India may shut Kingfisher as fleet remains grounded
By Tony Munroe and Anurag Kotoky
MUMBAI/NEW DELHI (Reuters) - Debt-strapped Kingfisher Airlines KING.NS, devoid of a turnaround plan to get back into the air, faced a possible shutdown by the government after extending the grounding of its fleet for another week.
The industry regulator told the airline late on Friday to demonstrate why its permit to fly should not be suspended or cancelled, and gave it 15 days to reply.
The Directorate General of Civil Aviation said the airline had failed to establish a "safe, efficient and reliable service".
Kingfisher stopped flights on Monday after a weekend protest by staff turned violent. Airline employees have not been paid for seven months.
"The airline has not been able to resolve its issues. They have not approached DGCA with any operational plan," the ministry of civil aviation said in a statement.
About 150 Kingfisher staff staged a protest march in Mumbai earlier on Friday, following what police said was the suicide of an employee's wife worried about the family's precarious finances. Another 100 staff held a candlelit march in Delhi on Friday night, adding to pressure to resolve the carrier's long-running financial problems.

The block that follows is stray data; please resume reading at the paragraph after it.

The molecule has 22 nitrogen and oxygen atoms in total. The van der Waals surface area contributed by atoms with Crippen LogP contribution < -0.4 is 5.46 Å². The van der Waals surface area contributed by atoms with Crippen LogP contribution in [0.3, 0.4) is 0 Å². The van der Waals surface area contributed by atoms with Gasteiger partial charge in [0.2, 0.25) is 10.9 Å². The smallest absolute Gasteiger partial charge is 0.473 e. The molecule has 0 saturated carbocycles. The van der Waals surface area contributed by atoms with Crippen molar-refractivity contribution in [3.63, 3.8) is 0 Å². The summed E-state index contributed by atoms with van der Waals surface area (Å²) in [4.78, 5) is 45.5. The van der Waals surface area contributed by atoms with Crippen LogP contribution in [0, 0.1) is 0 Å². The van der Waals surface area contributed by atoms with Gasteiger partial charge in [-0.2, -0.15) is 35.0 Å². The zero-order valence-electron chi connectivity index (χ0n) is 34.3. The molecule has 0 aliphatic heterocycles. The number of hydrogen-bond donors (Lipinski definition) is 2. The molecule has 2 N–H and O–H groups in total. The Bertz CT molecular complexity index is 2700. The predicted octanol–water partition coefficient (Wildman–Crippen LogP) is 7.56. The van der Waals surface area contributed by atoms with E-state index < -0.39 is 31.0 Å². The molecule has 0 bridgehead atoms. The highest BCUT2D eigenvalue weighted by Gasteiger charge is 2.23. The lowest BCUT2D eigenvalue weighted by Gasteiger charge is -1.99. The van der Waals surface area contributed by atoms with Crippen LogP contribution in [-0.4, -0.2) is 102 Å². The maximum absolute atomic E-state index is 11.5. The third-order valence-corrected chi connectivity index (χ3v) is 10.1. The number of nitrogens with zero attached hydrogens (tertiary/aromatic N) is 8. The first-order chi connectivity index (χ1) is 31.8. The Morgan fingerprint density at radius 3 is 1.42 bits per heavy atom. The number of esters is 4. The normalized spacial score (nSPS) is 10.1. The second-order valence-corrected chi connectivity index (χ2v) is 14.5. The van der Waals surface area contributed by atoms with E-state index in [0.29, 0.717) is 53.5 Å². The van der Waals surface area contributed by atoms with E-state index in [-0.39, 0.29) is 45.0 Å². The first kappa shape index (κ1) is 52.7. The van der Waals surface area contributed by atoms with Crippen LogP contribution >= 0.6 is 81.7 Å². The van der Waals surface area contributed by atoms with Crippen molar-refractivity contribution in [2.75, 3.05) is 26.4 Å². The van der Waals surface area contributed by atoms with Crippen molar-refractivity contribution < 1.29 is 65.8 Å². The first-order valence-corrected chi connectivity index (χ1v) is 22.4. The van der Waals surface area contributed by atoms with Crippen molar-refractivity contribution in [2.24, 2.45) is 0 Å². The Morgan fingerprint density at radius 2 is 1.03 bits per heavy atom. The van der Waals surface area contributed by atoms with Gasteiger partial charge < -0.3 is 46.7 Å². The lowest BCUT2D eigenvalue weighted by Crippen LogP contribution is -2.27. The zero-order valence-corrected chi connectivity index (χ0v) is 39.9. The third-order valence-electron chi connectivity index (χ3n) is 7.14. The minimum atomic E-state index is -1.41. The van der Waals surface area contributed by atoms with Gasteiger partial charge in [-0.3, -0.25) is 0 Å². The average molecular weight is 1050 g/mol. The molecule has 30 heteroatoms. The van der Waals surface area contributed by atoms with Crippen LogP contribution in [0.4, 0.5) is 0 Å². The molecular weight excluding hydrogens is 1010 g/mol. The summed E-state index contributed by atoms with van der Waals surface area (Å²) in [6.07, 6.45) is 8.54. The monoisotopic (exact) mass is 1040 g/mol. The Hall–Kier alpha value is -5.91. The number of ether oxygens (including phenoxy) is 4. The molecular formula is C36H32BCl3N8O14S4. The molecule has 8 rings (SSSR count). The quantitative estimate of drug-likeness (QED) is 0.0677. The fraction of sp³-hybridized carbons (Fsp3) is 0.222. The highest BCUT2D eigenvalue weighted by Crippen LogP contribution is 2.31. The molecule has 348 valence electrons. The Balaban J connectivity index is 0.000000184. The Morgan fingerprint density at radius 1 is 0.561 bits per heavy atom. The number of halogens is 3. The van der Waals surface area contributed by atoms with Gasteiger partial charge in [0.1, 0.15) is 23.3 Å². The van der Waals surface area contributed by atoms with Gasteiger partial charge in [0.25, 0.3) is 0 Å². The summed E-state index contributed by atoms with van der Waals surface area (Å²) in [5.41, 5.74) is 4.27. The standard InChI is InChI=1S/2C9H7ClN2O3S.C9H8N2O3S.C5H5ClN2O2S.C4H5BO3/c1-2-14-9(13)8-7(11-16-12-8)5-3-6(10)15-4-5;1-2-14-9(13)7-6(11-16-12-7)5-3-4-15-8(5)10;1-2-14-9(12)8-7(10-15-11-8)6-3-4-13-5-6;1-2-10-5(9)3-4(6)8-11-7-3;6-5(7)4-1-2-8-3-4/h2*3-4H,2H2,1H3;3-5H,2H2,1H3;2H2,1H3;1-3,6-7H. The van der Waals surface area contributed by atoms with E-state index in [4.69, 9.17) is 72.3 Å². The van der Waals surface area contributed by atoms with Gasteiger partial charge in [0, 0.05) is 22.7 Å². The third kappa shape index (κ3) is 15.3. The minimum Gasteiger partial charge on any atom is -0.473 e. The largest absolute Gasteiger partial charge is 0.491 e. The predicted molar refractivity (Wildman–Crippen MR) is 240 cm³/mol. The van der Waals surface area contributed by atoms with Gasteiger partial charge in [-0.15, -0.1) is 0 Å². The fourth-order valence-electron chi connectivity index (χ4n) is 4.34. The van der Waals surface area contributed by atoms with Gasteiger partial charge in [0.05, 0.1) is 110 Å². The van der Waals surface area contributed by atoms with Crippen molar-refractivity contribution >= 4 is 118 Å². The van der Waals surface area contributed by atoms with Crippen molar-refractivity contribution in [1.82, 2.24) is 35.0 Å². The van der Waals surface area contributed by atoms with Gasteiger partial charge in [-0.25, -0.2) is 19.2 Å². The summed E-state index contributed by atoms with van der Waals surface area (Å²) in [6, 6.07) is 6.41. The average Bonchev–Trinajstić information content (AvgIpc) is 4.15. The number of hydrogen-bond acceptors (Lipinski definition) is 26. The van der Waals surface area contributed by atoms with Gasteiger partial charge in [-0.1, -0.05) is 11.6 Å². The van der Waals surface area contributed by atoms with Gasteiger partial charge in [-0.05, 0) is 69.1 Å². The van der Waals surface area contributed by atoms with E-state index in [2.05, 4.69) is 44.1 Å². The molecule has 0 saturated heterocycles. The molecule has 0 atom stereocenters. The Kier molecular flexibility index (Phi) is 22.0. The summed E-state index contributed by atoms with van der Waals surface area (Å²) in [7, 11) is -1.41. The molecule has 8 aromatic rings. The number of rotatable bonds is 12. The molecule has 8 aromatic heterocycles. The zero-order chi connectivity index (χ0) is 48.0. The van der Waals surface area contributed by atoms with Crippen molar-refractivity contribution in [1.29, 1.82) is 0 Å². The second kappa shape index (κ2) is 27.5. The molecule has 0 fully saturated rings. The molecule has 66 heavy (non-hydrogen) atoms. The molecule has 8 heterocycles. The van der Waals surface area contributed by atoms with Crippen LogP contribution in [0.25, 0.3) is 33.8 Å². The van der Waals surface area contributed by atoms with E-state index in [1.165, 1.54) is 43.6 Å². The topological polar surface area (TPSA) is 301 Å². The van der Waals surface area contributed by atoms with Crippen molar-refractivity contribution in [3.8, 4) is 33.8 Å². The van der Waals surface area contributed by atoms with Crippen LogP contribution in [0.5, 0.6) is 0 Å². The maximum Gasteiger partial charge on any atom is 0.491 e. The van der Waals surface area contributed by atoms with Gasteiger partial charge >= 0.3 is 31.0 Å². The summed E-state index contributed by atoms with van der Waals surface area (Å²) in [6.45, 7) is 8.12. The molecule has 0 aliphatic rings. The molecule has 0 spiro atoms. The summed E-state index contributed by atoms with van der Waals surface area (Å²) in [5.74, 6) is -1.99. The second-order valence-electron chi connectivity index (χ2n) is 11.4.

Kingfisher, once India's second biggest airline, has failed to find an overseas airline or other investors to bring in fresh equity.
The Center for Asia Pacific Aviation, which estimates Kingfisher's debt at around $2.5 billion, said a fully funded turnaround would cost at least $1 billion. It said Kingfisher had only an outside chance of recovery and that its "massive debt burden, crippled fleet and poor employee morale" would deter a foreign airline investor. Continued...